By the end of the 1980s, and all through the 1990s, we had begun to see a form of autonomous development in every sector: heritage, the various artistic disciplines (music, theatre, dance, plastic arts), continuing education, youth, the audio-visual sector, writing and books were all consolidating their internal structures. During this period, the sectors became more professional and more modern, and continued to forge international relations.

Since the 1990s, the question of social cohesion has, to a greater or lesser degree, been crossing all cultural sectors. Culture is regarded as a factor in social cohesion: it has a key role to play in the development of urban neighbourhoods; many experiments have been carried out by artistic institutions and cultural associations to enable all social groups to access culture and participate in it more easily.

Communication and new forms of cultural practices and expressions arising from the spread of new technologies are likewise becoming a major issue in cultural policies.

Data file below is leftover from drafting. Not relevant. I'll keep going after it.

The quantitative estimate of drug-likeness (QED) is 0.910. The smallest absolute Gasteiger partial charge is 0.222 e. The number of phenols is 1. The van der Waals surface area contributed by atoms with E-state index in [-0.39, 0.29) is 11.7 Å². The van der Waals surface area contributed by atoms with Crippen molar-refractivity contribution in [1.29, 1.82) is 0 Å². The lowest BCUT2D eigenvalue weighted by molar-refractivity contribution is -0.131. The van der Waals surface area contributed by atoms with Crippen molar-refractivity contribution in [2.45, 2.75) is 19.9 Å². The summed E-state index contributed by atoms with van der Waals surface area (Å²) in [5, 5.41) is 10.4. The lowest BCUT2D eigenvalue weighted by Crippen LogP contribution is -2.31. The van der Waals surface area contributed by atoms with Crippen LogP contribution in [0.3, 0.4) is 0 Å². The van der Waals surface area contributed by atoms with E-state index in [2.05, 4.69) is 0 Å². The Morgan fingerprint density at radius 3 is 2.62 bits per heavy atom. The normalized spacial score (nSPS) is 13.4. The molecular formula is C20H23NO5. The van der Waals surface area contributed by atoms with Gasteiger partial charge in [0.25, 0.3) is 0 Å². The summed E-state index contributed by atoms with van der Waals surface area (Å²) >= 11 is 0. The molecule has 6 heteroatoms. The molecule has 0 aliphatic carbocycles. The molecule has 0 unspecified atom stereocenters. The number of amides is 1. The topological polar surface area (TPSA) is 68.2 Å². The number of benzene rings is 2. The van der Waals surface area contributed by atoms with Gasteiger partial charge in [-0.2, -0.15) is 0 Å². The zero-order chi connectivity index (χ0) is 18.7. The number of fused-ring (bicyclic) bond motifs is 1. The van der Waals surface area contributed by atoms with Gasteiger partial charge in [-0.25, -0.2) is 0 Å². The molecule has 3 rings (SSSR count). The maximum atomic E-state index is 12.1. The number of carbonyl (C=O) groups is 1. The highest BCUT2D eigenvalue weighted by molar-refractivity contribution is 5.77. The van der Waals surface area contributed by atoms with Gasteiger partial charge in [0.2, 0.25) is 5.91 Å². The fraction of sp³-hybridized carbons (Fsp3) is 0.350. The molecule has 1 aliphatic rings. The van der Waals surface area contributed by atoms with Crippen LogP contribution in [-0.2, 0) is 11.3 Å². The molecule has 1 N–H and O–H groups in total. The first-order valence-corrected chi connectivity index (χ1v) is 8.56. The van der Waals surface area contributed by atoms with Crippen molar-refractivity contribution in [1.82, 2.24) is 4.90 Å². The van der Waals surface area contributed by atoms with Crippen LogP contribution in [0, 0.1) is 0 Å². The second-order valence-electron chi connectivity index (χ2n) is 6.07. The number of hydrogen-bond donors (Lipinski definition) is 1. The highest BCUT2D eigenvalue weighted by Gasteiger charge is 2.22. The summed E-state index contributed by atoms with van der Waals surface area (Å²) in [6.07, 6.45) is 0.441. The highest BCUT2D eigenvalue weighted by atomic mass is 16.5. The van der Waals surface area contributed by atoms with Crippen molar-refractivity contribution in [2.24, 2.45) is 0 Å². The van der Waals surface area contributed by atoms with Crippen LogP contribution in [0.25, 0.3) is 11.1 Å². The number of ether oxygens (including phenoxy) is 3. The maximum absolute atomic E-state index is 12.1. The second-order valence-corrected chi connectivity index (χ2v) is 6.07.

Since the turn of the century, there has been a concentration on the transverse and interdisciplinary dimensions, specifically by promoting projects involving cooperation between a number of types of cultural operators and cultural cross-overs. Cooperation between the cultural sector, the education sector and the social sector is equally building up around projects promoting social cohesion and local territorial development.

At the same time, the development of the digital culture has also been boosted, leading to new ways of thinking about the interactions between the economy and culture and support mechanisms suited to the cultural industries.

As digital technologies advance, they throw up more cultural issues and challenges, particularly around the question of copyright and intellectual property, but also everything to do with the conservation of heritage and archives.

Another noteworthy factor is the development of a culture of evaluation, in both quantitative and qualitative terms. Evaluation is conceived as a process that is both reciprocal and participatory, involving the public authorities, the consultative bodies and of course the cultural operator. These evaluations feed into various pieces of work and research in terms of development indicators and status reports. The decrees and regulations are likewise subject to a concerted evaluation process.